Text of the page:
Star-Ledger Editorial Board | February 17, 2020 | NJ Advance Media |
Selection Sunday is just weeks away, which means that it’s almost time to fill out brackets and crank up the annual spectacle of vulgar commercialism known as March Madness. Rah.
Amid the hoops hysteria, however, it bears repeating that the young athletes tattooed with corporate logos flying across your flat screen will generate more than $1 billion in TV revenue for the NCAA, and that the entertainers themselves won’t see a penny of that.
So let’s recap: This college sports enterprise has an unpaid labor force that graduates at a rate of 50 percent, rakes in gobs of green for a non-profit organization that pays its top four executives $7 million a year, and these kids aren’t even allowed to have minimum-wage jobs during basketball season.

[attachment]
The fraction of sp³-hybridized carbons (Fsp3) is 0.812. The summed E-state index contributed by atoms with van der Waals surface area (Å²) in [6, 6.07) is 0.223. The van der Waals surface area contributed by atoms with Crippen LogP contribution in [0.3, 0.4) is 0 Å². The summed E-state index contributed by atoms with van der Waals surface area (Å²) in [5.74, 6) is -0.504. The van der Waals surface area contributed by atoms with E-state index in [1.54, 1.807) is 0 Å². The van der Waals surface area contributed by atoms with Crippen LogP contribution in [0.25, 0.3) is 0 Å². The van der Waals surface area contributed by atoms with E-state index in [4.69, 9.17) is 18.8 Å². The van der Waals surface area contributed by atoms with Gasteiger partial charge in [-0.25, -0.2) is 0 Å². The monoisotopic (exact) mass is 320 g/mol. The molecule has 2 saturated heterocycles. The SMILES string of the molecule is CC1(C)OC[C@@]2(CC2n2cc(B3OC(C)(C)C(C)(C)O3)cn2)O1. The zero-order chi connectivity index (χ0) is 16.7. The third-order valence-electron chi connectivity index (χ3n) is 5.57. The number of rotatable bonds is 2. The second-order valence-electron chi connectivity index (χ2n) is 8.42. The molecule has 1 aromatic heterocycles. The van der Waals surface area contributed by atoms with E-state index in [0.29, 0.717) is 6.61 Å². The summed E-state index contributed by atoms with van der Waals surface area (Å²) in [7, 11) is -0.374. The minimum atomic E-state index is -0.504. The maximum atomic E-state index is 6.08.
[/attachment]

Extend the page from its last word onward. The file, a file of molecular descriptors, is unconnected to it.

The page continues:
For years, everyone agreed that this system had to change, and with 30 state legislatures finally caught up to the public mood by introducing bills to change it, the NCAA was shamed into announcing that it will soon devise a system that allows the athletes some compensation.
But if we know anything about the NCAA — a cartel with a long history of corruption and exploitation — it will need a push, so states like New Jersey must be a catalyst for that change.
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